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  • Carrie Specht

The Criterion Collection New Releases for March 2021

Come March, the Criterion Collection will be releasing a nother slate of films that have received their special treatment. Included in the list of honorees is Céline and Julie Go Boating, Defending Your Life, Secrets & Lies, and Touki bouki. But don't constrain yourself. Let these films lure you in to the whole Criterion library and swim around. It's an experience that will change the breadth of your personal classic film collection.

I have to admit that I have seen only two of these fine films, and that's Mike Leigh's Palme d’Or–winning Secrets & Lies and Albert Brooks Defending Your Life. I've always wanted to see Céline and Julie Go Boating, but have never gotten around to it. And now I'm glad I've waited so long. This new 4K restoration seems to be the best way to see the film short of an actual theatrically experience. And the former film is something I've long wanted to revisit. I'm pleased to anticipate doing so in such a fabulous new format. But you don't have to take my word for it in regard to either film. Do your research. Look around the Internet (not forgetting IMDb), and see the vast amount of articles and sites that agree; these are must sees. The following is a brief discription of each film based on its press release.


Jacques Rivette’s most exuberantly inventive and utterly enchanting films of the French New Wave, Celine and Julie Go Boating is making its debut on home video through this Criterion release. Director Jacques Rivette, working in close collaboration with his stars and coconspirators Juliet Berto and Dominique Labourier, set out to rewrite the rules of cinema in the spirit of pure play; moviemaking as an anything-goes romp through the labyrinths of imagination. The result is one of the most exuberantly inventive and utterly enchanting films of the French New Wave, in which Julie (Labourier), a daydreaming librarian, meets Céline (Berto), an enigmatic magician, and together they become the heroines of a time-warping adventure involving a haunted house, psychotropic candy, and a murder-mystery melodrama. Incorporating allusions to everything from Lewis Carroll to Louis Feuillade, Céline and Julie Go Boating is both one of the all-time-great hangout comedies and a totally unique, enveloping cinematic dream space that delights in the endless pleasures and possibilities of stories.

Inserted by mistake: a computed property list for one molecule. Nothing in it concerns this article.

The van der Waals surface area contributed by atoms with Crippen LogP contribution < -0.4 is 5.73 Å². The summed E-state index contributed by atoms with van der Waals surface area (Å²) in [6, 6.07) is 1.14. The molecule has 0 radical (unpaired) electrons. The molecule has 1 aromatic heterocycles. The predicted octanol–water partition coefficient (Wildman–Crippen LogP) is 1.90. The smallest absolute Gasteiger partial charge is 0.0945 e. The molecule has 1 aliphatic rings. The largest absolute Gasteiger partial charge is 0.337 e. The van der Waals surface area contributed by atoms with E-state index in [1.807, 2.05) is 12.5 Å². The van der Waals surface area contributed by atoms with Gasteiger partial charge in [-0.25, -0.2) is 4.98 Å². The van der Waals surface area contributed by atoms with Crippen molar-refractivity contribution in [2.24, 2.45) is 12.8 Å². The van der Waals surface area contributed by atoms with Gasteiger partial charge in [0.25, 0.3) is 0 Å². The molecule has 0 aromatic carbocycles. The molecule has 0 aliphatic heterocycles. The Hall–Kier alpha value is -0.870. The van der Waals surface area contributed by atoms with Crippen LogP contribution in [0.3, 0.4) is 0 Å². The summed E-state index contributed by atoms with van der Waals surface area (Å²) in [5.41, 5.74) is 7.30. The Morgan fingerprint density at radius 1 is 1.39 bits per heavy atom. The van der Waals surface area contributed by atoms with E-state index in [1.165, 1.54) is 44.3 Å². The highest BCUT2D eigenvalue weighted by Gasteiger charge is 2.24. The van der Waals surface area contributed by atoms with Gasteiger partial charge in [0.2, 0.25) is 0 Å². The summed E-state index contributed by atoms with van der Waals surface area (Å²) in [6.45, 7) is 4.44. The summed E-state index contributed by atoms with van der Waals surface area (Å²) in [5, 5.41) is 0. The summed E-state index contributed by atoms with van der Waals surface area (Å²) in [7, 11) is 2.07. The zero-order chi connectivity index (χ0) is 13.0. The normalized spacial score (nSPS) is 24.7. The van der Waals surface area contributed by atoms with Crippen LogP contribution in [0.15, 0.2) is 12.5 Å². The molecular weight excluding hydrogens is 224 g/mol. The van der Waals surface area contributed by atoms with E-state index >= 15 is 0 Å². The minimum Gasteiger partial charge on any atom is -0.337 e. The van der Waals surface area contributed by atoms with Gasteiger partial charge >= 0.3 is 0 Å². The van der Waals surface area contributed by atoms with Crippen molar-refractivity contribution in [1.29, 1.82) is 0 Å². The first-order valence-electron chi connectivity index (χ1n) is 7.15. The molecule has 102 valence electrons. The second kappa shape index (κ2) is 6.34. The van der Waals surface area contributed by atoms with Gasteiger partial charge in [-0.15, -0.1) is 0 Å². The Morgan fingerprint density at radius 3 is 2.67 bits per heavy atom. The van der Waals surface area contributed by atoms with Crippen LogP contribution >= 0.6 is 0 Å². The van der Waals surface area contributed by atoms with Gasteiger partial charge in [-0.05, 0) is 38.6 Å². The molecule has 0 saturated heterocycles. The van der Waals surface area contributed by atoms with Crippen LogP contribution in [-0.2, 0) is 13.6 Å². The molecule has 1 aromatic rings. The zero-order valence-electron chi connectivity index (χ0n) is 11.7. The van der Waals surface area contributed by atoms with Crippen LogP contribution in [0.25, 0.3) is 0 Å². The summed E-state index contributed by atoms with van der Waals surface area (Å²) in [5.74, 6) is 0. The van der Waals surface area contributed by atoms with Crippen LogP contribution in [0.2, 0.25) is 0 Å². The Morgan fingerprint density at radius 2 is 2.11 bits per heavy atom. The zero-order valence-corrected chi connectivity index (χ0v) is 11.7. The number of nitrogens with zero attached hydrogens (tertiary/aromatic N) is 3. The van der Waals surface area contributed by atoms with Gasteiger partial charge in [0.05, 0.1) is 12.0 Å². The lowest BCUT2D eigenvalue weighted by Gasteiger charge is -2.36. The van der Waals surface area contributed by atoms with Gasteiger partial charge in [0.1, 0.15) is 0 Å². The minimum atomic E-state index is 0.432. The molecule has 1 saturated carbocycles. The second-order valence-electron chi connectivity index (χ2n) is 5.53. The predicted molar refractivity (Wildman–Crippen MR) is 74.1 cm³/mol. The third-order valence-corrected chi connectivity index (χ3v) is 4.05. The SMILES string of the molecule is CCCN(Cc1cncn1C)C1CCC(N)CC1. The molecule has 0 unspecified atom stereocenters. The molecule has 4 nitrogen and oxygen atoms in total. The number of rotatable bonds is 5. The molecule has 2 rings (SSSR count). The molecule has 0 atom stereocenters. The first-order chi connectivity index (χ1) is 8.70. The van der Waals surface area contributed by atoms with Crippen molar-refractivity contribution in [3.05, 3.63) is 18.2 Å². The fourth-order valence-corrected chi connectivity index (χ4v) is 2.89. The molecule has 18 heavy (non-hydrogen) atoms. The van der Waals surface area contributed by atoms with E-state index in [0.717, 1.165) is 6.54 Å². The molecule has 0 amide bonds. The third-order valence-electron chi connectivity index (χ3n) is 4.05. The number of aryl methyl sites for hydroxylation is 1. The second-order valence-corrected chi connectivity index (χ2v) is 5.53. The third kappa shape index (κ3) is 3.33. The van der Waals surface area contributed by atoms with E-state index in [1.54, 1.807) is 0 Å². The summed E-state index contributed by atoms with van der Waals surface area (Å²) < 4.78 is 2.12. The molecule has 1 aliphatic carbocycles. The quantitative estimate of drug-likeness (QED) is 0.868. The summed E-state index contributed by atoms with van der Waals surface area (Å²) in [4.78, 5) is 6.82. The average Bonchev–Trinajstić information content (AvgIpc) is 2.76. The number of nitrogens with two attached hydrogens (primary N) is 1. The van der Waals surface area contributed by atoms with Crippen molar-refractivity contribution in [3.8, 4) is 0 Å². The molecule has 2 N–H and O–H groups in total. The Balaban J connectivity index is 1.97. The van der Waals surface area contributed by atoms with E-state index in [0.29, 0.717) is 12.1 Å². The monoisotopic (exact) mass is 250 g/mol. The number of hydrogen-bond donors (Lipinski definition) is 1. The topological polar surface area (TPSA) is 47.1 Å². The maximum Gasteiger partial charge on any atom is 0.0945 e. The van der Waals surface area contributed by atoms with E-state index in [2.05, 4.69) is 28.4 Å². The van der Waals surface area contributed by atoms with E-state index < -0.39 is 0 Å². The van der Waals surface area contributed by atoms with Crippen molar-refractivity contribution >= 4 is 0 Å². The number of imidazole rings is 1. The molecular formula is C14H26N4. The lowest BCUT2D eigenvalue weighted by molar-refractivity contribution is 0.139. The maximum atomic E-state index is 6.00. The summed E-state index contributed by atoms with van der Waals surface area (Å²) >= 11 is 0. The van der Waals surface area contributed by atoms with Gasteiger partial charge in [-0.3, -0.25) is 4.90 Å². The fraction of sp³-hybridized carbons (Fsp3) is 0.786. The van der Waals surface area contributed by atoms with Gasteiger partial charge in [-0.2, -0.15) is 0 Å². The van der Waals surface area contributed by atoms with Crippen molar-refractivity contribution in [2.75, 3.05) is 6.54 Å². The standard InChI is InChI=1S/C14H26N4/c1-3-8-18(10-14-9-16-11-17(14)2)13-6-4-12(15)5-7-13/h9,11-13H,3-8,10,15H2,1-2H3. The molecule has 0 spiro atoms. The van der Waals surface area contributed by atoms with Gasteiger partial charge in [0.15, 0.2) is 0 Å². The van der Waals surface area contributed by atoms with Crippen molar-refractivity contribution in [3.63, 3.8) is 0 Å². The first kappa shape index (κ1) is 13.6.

Acerbic everyman Albert Brooks' Defending Your Life travels to the afterlife in a divinely entertaining feat of philosophical filmmaking costarring Meryl Streep. The film poses the question: is there love after death? Acerbic everyman Albert Brooks finds a perfect balance between satirical bite and romantic-comedy charm as the writer, director, and star of this wonderfully warm and imaginative existential fantasy. After he dies suddenly, the hapless advertising executive Daniel Miller (Brooks) finds himself in Judgment City, a gleaming way station where the newly deceased must prove they lived a life of sufficient courage to advance in their journey through the universe. As the self-doubting Daniel struggles to make his case, a budding relationship with the uninhibited Julia (Streep) offers him a chance to finally feel alive. Buoyed by a brilliant supporting cast that includes Rip Torn, Lee Grant, and Buck Henry, Defending Your Life is a rare feat of personal, philosophical filmmaking that happens to also be divinely entertaining.

Making its BLu-Ray debut, Secrets and Lies is a devastating exploration of the fault lines running beneath a family’s ordinary life. Writer-director Mike Leigh reaches a new levels of expressive power in his ongoing contemplation of humanity. The film explores the deceptions, small and large, that shape our relationships to those we love. When Hortense (Marianne Jean-Baptiste), a Black optometrist who was adopted as a child, begins the search for her birth mother, she doesn’t expect that it will lead her to Cynthia (Brenda Blethyn, winner of the Cannes Film Festival’s best actress award), a desperately lonely white factory worker whose tentative embrace of her long-lost daughter sends shock waves through the rest of her already fragile family. Born from a painstaking process of rehearsal and improvisation with a powerhouse ensemble cast, Secrets & Lies is a Palme d’Or–winning tour de force of sustained tension and catharsis that lays bare the emotional fault lines running beneath the surface of everyday lives.

Senegalese iconoclast Djibril Diop Mambéty’s debute effort is the convention-shattering debut, Touki bouki. With a stunning mix of the surreal and the naturalistic, Mambéty paints a fractured portrait of the disenchantment of postindependence Senegal in the early 1970s. In this picaresque fantasy-drama, the disaffected young lovers Anta and Mory, fed up with Dakar, long to escape to the glamour and comforts they imagine France has to offer, but their plan is confounded by obstacles both practical and mystical. Alternately manic and meditative, Touki bouki has an avant-garde sensibility characterized by vivid imagery, bleak humor, unconventional editing, and jagged soundscapes, demonstratimg Mambéty’s commitment to telling African stories in new ways.


There you have it. Challenging. Entertaining. Even familiar. The Criterion always prepares a smorgasborg for every monthly release. Bon Appetit.